CBD Shows Promise to Help with Quitting Smoking

Medical research on CBD’s effectiveness at enhancing success rates among cigarette smokers who wish to quit is still at the early stages. However, early studies have shown promise.

In one study, performed by University College London, cigarette smokers who wished to quit were provided with CBD inhalers to inhale when they felt the need to smoke. Those who were given inhalers containing CBD smoked 40 percent fewer cigarettes during the first week than those provided with the placebo.

It’s early, but it’s promising, especially since no official program was used to accompany the study.

Why it Works

Science has shown that the endocannabinoid system may interact and regulate specific brain functions. One of these is the brain’s reward center, the same one that is activated when nicotine is inhaled.

This means CBD may be able to modulate – or even satisfy – the cravings smokers experience, without the negative, deadly side effects associated with traditional cigarette smoking.

Put simply, the endocannabinoid system – the system that is activated and, in some cases, balanced by the presence of CBD – may help regulate the release of dopamine, reducing the “need” for the kick associated with nicotine use. This could alleviate the obsessive thoughts and needs associated with quitting, all while mitigating other negative side effects like mood changes, agitation, and anxiety.

Using CBD while attempting to quit smoking may reduce cravings altogether, something smoking cessation drugs fail to achieve, without the potential side effects associated with those drugs.

Decreasing the number of cigarettes smoked without increasing cravings? Imagine the possibilities.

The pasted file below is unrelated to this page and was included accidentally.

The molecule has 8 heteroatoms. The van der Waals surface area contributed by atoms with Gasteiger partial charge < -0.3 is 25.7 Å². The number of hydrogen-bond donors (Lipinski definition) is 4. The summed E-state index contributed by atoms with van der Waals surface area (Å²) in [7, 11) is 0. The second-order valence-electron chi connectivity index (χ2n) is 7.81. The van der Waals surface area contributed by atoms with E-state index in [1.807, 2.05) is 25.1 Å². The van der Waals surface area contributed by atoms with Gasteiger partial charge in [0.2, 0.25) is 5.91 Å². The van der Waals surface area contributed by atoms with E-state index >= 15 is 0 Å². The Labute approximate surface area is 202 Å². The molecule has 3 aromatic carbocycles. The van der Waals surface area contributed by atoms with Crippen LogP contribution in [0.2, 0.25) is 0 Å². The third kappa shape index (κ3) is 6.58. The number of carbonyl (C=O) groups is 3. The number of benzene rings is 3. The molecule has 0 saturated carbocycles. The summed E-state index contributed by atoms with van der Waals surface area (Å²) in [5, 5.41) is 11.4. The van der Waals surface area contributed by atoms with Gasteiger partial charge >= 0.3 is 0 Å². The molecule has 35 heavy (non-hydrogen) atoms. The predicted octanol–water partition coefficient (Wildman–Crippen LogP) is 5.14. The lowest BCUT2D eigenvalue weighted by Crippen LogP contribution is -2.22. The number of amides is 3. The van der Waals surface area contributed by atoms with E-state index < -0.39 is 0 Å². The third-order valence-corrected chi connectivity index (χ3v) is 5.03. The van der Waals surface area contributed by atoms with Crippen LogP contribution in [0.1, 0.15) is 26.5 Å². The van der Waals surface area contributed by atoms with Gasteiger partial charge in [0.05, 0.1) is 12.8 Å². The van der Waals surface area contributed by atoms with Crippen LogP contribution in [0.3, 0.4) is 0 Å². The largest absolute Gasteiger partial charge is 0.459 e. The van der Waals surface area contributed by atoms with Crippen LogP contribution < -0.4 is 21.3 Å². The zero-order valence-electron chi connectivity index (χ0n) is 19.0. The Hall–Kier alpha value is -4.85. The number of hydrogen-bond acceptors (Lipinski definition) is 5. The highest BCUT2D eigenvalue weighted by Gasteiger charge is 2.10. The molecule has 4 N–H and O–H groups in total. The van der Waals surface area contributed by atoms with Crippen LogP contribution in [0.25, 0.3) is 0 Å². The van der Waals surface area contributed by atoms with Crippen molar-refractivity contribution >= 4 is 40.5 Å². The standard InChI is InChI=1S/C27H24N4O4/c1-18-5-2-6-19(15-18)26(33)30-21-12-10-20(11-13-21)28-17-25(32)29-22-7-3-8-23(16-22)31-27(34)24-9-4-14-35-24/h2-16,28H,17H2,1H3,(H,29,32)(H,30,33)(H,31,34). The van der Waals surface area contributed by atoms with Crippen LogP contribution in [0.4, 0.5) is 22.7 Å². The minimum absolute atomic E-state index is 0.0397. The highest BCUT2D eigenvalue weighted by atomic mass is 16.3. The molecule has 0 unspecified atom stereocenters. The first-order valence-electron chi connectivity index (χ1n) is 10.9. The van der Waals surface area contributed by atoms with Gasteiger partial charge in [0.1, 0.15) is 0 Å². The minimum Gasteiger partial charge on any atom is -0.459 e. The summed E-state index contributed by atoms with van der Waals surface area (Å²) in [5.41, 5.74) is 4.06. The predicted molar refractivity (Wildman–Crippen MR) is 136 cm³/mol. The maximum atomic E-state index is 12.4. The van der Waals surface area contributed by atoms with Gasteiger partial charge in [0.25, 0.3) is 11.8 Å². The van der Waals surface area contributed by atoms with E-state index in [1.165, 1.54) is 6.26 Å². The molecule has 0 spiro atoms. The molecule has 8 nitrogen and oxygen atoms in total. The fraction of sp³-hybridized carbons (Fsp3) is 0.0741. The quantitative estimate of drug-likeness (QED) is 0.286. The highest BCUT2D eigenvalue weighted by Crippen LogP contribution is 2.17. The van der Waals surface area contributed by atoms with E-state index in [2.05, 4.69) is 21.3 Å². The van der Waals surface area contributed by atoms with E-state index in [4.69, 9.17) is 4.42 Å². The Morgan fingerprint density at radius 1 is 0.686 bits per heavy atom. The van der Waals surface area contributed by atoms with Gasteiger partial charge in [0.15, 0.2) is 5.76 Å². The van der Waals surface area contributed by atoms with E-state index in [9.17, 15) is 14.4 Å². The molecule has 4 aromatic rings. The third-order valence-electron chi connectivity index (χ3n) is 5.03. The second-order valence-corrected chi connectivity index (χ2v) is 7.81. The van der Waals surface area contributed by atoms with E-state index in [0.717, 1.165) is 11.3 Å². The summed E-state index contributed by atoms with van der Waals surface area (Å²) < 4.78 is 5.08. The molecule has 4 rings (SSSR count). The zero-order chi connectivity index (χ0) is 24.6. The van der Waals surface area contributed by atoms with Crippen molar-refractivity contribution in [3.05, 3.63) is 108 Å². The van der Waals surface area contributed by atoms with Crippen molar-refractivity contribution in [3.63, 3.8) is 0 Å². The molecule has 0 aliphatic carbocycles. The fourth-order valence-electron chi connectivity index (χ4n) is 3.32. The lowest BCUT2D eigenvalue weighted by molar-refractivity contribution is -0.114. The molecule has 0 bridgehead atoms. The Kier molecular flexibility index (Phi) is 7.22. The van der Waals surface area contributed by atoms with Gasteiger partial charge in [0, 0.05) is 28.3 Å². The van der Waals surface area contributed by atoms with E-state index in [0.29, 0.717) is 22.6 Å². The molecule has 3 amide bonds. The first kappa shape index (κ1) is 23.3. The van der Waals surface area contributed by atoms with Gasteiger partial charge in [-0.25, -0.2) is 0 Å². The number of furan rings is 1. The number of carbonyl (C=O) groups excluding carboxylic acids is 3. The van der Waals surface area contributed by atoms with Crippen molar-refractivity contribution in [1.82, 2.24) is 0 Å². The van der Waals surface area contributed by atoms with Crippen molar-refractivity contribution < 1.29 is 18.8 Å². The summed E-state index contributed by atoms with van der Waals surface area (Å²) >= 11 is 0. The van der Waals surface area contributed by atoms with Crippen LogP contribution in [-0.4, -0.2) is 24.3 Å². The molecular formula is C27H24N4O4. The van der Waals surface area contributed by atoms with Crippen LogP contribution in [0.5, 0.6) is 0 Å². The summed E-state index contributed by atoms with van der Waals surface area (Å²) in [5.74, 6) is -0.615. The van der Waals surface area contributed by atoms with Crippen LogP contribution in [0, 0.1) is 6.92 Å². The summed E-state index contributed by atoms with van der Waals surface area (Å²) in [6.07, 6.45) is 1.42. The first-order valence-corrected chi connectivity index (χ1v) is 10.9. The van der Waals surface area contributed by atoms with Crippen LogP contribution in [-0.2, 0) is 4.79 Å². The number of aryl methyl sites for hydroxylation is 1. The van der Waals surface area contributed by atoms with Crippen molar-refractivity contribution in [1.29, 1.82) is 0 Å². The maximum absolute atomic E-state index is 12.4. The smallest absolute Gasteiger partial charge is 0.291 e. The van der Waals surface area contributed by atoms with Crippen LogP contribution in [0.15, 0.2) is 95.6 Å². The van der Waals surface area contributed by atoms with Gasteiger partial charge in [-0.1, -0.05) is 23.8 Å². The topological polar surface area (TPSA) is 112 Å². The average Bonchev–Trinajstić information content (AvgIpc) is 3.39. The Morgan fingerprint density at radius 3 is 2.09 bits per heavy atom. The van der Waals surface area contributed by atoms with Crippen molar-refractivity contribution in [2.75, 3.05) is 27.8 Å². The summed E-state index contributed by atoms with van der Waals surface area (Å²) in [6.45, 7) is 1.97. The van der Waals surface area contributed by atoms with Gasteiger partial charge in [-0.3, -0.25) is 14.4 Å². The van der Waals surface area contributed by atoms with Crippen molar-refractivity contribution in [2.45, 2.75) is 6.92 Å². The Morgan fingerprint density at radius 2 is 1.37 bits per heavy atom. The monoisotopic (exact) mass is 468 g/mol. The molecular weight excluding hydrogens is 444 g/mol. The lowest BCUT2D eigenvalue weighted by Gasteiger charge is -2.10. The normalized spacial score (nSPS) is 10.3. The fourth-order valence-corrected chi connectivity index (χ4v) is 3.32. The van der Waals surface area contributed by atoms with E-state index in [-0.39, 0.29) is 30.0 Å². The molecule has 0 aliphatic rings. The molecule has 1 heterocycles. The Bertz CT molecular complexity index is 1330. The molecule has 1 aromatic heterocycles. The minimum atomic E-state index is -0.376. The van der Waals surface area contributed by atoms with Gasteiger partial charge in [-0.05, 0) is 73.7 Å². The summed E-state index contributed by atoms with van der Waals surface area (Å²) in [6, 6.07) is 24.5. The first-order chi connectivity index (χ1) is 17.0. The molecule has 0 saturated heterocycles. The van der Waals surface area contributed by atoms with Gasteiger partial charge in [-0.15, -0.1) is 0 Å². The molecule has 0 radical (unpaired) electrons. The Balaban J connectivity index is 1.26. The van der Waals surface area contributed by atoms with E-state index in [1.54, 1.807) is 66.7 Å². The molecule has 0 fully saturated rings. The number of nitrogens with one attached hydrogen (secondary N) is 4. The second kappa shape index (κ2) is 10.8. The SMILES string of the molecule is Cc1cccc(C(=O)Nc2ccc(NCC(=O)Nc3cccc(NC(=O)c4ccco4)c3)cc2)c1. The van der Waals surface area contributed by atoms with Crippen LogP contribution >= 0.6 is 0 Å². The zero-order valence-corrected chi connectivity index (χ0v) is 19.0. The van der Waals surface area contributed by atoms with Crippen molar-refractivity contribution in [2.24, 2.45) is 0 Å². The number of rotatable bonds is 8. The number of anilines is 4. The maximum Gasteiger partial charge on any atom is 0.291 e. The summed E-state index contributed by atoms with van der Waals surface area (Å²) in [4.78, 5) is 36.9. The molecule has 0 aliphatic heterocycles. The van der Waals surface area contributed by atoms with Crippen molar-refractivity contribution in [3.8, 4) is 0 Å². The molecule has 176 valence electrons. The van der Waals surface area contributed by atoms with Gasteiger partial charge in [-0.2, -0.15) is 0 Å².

Larger studies are still needed, but, for those interested in giving up cigarette smoking, CBD may offer serious promise.

Trying Something More

Before CBD, and because of the challenge of quitting on their own, many smokers have turned to more traditional medications. These drugs are designed to reduce cravings, providing a reduced “kick” that mimics nicotine, while allowing the smoker to reduce their need over time.

Sometimes, these are effective. But, the side effects can be detrimental. They include:

  • Dry mouth
  • Insomnia
  • Nightmares, terrors and unusual sleep behavior
  • Anger
  • Depression
  • Headaches
  • Digestive trouble
  • And more. (4)

Additionally, when taken without an official program, the chance of success is still fairly low. On average, cigarette smokers who turn to prescription medications to quit, see success rates of just above 50%. (5)

The fact that CBD may be more effective… with fewer side effects… makes it worth serious consideration. Wouldn’t you say?

Where to Start

Proper dosages for cigarette smoking are still on the horizon, but, starting with a standard dose may be a step in the right direction of 5-10mg per day, and increasing by another 5-10 mg per day until cravings improve may be worth a try. Unlike other drugs, a higher dose isn’t always necessary for the improvement of various conditions, and taking steps up may help you find what works for you.

Large scale studies are still necessary to learn more about whether CBD is the miracle compound we’ve all been waiting for. But, because of its widespread benefits and health potential, adding CBD to your daily regimen might be a step in the right direction.

Interested in learning more about what CBD really is or its history? Check out this starter guide today.